Pole buildings afford one of the great luxuries of buildings, without a premium price – large, open clearspan spaces. Without the need for interior walls to support roof systems, walls, if needed, can be placed anywhere.
In stick frame (stud wall) construction, interior walls often become load bearing points to carry roof loads to the foundation. In the event of future alterations, which involve these walls, structural headers and advanced structural design must be incorporated to prevent possible failure situations. Not so with pole buildings. Non-structural interior partition walls can be installed, removed and replaced as needed – creating a far more flexible long range design.
Having been raised the son of a framing contractor I saw a multitude of situations where building owners (both residential and commercial) would decide a space just wasn’t “right”. In order to make things right after the fact, redesigns, rework and costly change orders entered the picture. Moving walls is easy if they aren’t holding up the roof!
As providers of post frame (pole) building kit packages, Hansen Buildings is often requested to show non-structural “interior walls” on plans. While we can do so, keep in mind if they are shown on the plans to be in a specific location, they had better end up there in the finished building. Your Building Official will insist upon this. This takes away the inherent flexibility of the pole building design. And redrafting the plans to match what you actually built is not the cheapest solution.
Another caution – do not order the framing materials for interior walls to be delivered with your kit building package. I know it sounds like a great idea to have all of the lumber delivered at the same time. Saves time and probably is cheaper, right? Not in the long run. Because interior walls are constructed only after the building shell has been completed and concrete floors are poured, materials which are ordered to be used for partition walls tend to have “bad” things happen to them. Whether the concrete finisher “borrowed” the material to use for forms, someone walked away with the lumber, or it has been so long since delivery the material has warped, twisted or is no longer usable because it was improperly stored, or some unforeseen happenstance prevented immediate construction…. all represent an unneeded cost to the building owner.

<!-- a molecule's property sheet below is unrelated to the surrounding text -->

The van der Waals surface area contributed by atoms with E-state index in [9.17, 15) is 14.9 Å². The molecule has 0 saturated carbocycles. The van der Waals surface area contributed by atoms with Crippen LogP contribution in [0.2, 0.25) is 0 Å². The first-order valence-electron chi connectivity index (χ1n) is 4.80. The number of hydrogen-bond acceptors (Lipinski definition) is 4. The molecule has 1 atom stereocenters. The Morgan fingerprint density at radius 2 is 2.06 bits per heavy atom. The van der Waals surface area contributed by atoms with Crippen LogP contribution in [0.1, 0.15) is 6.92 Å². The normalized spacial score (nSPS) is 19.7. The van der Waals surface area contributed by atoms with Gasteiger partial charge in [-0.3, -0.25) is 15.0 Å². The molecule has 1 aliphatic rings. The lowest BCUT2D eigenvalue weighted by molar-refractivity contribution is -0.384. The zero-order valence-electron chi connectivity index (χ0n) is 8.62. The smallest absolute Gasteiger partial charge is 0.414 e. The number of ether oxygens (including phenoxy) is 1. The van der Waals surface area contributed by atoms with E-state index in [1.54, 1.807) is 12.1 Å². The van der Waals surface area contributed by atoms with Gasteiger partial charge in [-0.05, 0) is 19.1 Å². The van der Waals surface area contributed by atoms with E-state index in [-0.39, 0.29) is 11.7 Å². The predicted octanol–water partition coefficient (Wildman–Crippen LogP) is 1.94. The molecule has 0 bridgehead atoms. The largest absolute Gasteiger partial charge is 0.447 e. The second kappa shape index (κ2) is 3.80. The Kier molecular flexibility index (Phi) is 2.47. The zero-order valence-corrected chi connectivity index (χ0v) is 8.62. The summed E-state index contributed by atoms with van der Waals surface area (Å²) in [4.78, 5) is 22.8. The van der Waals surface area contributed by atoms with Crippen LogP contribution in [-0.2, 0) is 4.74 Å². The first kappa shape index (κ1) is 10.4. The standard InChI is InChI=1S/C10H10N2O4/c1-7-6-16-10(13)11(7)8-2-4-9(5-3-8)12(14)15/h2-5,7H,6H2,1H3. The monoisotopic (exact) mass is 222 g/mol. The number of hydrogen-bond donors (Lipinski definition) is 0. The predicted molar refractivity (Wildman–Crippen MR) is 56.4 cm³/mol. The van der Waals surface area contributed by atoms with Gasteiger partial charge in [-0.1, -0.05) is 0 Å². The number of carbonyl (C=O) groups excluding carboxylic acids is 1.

I’ve seen building owners with great intentions purchase their interior wall materials with the building “shell” kit, only to have up to 4 and 5 years elapse before they got to use those materials. As much as I’d love to sell more “pieces” for your building to you, I’d rather you waited and purchased the interior materials from someone else…if only to save you untold grief further down the line. I grew up with a hammer in one hand and a couple of 2×4’s in the other, and I know firsthand the perils of “buying too far ahead”, especially when it comes to lumber.
Take advantage of the pole building difference, get your new building up and sealed in from the elements, before deciding where to locate any interior walls. Your patience will be rewarded by cost savings and usefulness.